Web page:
On Friday, The Washington Post ran a piece asking a vital question: “Is it okay to make fun of white people online?”
The piece, which is guised as reporting, surrounded the controversy regarding Sarah Jeong, The New York Times’ latest editorial board member, and a woman who has written vile things about white people on Twitter. Leftists argue that Jeong should be given a pass; conservatives argue that Jeong is benefitting from a media double standard in which racism against whites is treated far differently from racism against other people.
Now, suffice it to say that The Washington Post would never have asked the same question about people of any other color. But that’s precisely their point: racism against white people isn’t the same thing as racism against others, because white people have historically had power. Ironically, this argument only justifies the popular conservative perception of a double standard.
But according to the Post, that double standard is justified:
Without evidence that they had any bearing on Jeong’s extensive body of work, which includes a book she wrote about online harassment, these statements could have perhaps been unceremoniously dismissed as insignificant. But after conservative media seized on the story Thursday, they ignited a firestorm of debate.
Yes, it was conservatives pouncing, not the tweets, that were the issue. The same Post that never would have written a similar “reported” article about anyone on the right says that we should simply look at Jeong’s “extensive body of work” rather than her tweets. How odd.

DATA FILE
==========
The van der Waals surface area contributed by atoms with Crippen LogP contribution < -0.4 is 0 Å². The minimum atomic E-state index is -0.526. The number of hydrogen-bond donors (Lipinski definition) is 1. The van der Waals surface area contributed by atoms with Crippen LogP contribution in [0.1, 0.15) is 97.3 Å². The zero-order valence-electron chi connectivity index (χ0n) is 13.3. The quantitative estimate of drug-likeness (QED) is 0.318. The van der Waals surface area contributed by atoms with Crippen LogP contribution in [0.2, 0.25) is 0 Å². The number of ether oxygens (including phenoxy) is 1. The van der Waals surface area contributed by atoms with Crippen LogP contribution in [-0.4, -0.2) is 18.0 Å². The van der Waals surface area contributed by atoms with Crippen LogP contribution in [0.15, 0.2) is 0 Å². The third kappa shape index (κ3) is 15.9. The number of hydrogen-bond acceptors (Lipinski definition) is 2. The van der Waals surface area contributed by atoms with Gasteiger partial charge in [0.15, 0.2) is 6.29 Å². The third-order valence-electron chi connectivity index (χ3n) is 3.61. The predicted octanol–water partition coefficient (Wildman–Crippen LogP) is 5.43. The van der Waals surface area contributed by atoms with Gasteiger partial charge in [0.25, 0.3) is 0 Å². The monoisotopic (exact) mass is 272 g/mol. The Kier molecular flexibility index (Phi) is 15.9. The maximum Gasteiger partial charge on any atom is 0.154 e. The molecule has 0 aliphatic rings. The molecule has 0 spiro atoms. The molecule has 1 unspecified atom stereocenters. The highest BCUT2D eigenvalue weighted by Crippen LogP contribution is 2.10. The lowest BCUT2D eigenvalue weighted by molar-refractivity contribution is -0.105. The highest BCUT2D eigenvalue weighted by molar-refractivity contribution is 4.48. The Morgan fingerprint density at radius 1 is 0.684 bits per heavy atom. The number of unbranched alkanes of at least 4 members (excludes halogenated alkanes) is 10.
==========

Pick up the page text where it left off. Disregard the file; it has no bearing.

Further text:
But the Post story gets worse. Eventually, after quoting Gateway Pundit and Infowars, the Post suggested that Jeong’s tweets were fine because of context, you guys:
But others were quick to say that the statements Jeong made could be skewed as racist only if the culture, history and current sociopolitical context of the United States were ignored. “Part of the reason it was so easy for the outrage to be manufactured in the first place was it was completely decontextualized and ahistorified,” said Nolan L. Cabrera, an associate professor at the University of Arizona who will publish a book in the fall about racial attitudes held by white college students. “Then it was easy to drum up anger and say it looks like she hates white people. That only makes sense if you are willfully ignorant of 400 to 500 years’ history and contemporary social context and also the context from which the tweets were sent.”….“You hear that all the time: Substitute white and put in minority group x,” Cabrera said. “The term ‘racism’ is not the equivalence of prejudice or bigotry. It’s an analysis of social inequality along the color lines and an analysis of power dynamics and social oppression. None of which has ever been in the hands of people of color or communities of color: There’s never been the social structure to be able to oppress white people.”
So, in other words, racism against whites is indeed fine, because white people have had more power historically than non-white people. That’s why Sarah Jeong, an Asian Harvard Law graduate, should be let off the hook for her racism. Because of the Chinese Exclusion Act or Operation Wetback (both of which are referenced directly in the piece). It’s no wonder that so many Americans don’t trust a media that reports on anti-white racism by making excuses for it in a way they never would regarding racism against any other group.